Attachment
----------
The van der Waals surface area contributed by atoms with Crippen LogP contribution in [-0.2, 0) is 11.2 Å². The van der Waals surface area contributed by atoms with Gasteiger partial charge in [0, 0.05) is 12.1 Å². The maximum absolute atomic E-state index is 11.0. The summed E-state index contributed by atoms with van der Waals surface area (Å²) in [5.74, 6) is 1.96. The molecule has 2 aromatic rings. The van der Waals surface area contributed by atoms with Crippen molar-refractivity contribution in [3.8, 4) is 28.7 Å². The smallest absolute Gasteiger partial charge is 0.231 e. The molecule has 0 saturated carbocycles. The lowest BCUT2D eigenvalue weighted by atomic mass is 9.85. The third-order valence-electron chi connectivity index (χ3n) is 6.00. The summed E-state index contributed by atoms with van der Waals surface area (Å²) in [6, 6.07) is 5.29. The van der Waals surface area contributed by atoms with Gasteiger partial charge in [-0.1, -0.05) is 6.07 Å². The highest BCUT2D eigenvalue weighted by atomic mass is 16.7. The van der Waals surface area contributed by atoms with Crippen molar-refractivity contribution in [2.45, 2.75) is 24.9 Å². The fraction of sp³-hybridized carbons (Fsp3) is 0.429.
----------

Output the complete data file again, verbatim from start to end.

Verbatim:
The van der Waals surface area contributed by atoms with Crippen LogP contribution in [-0.2, 0) is 11.2 Å². The van der Waals surface area contributed by atoms with Gasteiger partial charge in [0, 0.05) is 12.1 Å². The maximum absolute atomic E-state index is 11.0. The summed E-state index contributed by atoms with van der Waals surface area (Å²) in [5.74, 6) is 1.96. The molecule has 2 aromatic rings. The van der Waals surface area contributed by atoms with Crippen molar-refractivity contribution in [3.8, 4) is 28.7 Å². The smallest absolute Gasteiger partial charge is 0.231 e. The molecule has 0 saturated carbocycles. The lowest BCUT2D eigenvalue weighted by atomic mass is 9.85. The third-order valence-electron chi connectivity index (χ3n) is 6.00. The summed E-state index contributed by atoms with van der Waals surface area (Å²) in [6, 6.07) is 5.29. The van der Waals surface area contributed by atoms with Gasteiger partial charge in [-0.1, -0.05) is 6.07 Å². The highest BCUT2D eigenvalue weighted by atomic mass is 16.7. The van der Waals surface area contributed by atoms with Crippen molar-refractivity contribution in [2.45, 2.75) is 24.9 Å². The fraction of sp³-hybridized carbons (Fsp3) is 0.429.